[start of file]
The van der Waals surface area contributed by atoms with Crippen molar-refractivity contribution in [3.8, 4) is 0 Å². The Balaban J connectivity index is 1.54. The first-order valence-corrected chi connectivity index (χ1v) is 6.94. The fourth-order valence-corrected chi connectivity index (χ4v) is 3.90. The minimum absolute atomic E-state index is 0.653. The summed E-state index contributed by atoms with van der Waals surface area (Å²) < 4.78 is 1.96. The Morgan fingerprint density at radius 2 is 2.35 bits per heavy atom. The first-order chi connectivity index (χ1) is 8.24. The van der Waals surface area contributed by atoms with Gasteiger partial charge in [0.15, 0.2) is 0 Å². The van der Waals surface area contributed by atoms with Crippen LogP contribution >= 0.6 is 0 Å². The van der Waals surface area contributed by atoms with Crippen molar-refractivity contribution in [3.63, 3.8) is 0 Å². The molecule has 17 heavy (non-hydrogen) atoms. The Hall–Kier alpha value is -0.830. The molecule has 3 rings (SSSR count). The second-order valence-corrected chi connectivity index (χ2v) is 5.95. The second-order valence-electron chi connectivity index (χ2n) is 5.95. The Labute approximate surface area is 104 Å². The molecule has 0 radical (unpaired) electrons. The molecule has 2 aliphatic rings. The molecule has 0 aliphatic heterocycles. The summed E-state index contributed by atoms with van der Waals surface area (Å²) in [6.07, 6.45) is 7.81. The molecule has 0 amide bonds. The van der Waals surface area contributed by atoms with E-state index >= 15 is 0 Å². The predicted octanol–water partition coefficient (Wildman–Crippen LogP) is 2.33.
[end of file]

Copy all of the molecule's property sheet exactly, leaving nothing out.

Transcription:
The van der Waals surface area contributed by atoms with Crippen molar-refractivity contribution in [3.8, 4) is 0 Å². The Balaban J connectivity index is 1.54. The first-order valence-corrected chi connectivity index (χ1v) is 6.94. The fourth-order valence-corrected chi connectivity index (χ4v) is 3.90. The minimum absolute atomic E-state index is 0.653. The summed E-state index contributed by atoms with van der Waals surface area (Å²) < 4.78 is 1.96. The Morgan fingerprint density at radius 2 is 2.35 bits per heavy atom. The first-order chi connectivity index (χ1) is 8.24. The van der Waals surface area contributed by atoms with Gasteiger partial charge in [0.15, 0.2) is 0 Å². The van der Waals surface area contributed by atoms with Crippen LogP contribution >= 0.6 is 0 Å². The van der Waals surface area contributed by atoms with Crippen molar-refractivity contribution in [3.63, 3.8) is 0 Å². The molecule has 17 heavy (non-hydrogen) atoms. The Hall–Kier alpha value is -0.830. The molecule has 3 rings (SSSR count). The second-order valence-corrected chi connectivity index (χ2v) is 5.95. The second-order valence-electron chi connectivity index (χ2n) is 5.95. The Labute approximate surface area is 104 Å². The molecule has 0 radical (unpaired) electrons. The molecule has 2 aliphatic rings. The molecule has 0 aliphatic heterocycles. The summed E-state index contributed by atoms with van der Waals surface area (Å²) in [6.07, 6.45) is 7.81. The molecule has 0 amide bonds. The van der Waals surface area contributed by atoms with E-state index >= 15 is 0 Å². The predicted octanol–water partition coefficient (Wildman–Crippen LogP) is 2.33.